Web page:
BY: CLAIRE KIM
Yesterday, on June 23, 2020, Johnson & Johnson lost an ongoing trial in regards to the accusations of their talcum products containing asbestos, a heat-resistant fibrous silicate material that has consequently led many women to develop ovarian cancer. The woman who won the trial has been promised to receive over $2 billion in damages from Johnson & Johnson, which, though some say is too large of a fine, seems to be an adequate amount to wake up the company from their lack of health security in their products.
The importance of this trial lies in, one part, the victory of the consumer over a mega business. While several accusations have made before this year, all cases claimed were disregarded, unable to achieve many victories as many corporations have connections that often blur just court trials. For a business, like Johnson and Johnson, to finally earn retribution for their wronged policies and advertising, the myth that large corporations are always untouched has finally been negated.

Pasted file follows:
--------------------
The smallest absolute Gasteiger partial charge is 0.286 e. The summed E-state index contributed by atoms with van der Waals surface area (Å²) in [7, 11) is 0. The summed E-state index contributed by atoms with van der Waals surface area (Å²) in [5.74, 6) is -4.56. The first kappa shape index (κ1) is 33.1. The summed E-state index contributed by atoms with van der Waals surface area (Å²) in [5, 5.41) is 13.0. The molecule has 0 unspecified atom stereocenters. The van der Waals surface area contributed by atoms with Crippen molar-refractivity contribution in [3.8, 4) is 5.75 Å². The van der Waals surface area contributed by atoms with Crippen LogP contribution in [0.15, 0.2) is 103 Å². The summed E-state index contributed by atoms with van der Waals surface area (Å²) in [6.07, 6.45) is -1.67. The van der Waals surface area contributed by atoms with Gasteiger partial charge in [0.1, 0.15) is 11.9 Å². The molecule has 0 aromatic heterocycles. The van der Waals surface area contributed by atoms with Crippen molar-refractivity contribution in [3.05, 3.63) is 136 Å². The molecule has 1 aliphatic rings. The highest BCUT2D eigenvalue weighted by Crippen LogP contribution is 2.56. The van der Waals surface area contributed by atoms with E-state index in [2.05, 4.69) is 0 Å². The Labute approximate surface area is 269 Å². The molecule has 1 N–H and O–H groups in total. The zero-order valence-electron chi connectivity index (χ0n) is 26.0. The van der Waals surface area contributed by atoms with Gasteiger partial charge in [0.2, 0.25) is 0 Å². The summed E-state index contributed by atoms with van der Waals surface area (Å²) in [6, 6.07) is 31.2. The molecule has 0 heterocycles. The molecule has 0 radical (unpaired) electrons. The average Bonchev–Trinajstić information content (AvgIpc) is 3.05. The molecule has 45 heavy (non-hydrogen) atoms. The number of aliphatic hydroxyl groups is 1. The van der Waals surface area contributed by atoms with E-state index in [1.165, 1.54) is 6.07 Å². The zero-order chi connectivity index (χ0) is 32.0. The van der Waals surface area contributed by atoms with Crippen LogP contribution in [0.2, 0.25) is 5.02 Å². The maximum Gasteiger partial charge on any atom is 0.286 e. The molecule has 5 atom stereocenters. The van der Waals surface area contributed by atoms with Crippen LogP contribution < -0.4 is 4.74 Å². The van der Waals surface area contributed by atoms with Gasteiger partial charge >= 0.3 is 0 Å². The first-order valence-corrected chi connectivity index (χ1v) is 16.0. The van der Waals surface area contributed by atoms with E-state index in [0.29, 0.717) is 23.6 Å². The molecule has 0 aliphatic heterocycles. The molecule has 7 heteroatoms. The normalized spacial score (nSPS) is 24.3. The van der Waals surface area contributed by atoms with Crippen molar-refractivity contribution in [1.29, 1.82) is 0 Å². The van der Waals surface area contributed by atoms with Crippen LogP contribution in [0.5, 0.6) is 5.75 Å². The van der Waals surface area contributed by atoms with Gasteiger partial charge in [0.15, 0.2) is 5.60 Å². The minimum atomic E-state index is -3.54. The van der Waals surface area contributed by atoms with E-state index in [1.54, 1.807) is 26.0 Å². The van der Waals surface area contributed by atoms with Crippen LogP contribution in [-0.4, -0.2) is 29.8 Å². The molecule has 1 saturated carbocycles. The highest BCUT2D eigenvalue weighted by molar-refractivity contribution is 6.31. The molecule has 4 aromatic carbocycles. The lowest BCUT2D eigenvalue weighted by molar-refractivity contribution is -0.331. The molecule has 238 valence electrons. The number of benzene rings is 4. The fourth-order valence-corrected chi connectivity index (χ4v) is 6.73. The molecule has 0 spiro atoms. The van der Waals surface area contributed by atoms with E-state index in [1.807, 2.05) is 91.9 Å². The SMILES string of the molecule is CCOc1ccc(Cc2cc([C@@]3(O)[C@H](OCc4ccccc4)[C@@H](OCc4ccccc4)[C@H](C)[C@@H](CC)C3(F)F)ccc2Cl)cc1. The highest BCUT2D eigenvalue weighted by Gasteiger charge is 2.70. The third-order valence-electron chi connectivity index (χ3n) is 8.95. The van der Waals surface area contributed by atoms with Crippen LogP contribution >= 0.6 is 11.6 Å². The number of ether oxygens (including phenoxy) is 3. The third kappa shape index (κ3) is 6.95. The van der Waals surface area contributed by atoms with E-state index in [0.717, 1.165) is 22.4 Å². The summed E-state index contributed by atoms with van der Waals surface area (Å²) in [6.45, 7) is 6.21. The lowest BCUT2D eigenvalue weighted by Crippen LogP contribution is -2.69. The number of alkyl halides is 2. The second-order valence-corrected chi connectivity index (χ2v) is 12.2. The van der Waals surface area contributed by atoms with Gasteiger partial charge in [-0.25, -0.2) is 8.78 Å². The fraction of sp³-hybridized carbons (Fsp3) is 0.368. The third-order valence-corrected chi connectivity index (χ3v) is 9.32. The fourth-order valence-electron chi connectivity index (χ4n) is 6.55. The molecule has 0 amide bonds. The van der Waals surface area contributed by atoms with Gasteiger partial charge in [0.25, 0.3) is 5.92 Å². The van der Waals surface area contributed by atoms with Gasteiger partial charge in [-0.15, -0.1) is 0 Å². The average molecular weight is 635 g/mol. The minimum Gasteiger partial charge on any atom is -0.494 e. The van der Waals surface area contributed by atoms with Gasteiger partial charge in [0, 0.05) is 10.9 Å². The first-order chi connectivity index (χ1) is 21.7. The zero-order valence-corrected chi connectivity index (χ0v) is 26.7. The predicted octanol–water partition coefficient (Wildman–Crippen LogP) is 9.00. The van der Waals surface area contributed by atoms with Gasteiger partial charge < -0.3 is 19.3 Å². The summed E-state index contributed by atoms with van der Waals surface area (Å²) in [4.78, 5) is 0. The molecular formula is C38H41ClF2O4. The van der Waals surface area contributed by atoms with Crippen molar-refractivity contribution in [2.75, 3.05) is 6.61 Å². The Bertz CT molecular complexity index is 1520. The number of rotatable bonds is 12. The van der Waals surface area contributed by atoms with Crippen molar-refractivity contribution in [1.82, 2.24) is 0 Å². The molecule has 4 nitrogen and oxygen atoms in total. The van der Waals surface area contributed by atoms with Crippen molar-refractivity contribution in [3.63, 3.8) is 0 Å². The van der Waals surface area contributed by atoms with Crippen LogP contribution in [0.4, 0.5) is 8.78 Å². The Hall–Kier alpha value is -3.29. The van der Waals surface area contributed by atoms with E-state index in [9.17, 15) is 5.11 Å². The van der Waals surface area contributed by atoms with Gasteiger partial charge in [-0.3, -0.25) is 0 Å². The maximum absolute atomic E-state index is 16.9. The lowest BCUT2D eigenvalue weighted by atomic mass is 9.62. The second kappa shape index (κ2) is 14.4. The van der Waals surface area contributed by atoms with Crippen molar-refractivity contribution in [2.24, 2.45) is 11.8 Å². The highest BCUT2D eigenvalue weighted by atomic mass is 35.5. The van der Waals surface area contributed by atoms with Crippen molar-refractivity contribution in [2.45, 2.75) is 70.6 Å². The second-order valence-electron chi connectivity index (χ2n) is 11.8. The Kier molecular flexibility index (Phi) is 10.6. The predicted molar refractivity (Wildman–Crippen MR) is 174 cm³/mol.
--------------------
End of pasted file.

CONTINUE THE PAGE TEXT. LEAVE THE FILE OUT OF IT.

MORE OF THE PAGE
Big businesses can be charged, but more than that, the charges pointed at them can be successful.
Personally, I believe that Johnson & Johnson’s demanded fine is reasonable.
“Six plaintiffs in the case died before the trial started, and five more women have died since the jury trial ended in 2018” (New York Times)…
Does this trial look like a minor mistake on Johnson & Johnson’s part? Because, quite frankly, there seems to be no wiggle room for them to pull themselves out of the situation without receiving some sort of repercussions. They deserve to lose the $2 billion lawsuit. Any large corporation that perpetually refuses to own up to their mistakes and reflect on their long history of trials and errors deserves to be fined to such a great extent. I mean, what impact will a lawsuit of a couple thousand dollars do to a company that has an annual revenue of $81.6 billion?
Women have been harmed. Women have passed away. And if such consequences are connected to the asbestos present in Johnson & Johnson’s talcum products, the company needs to be charged.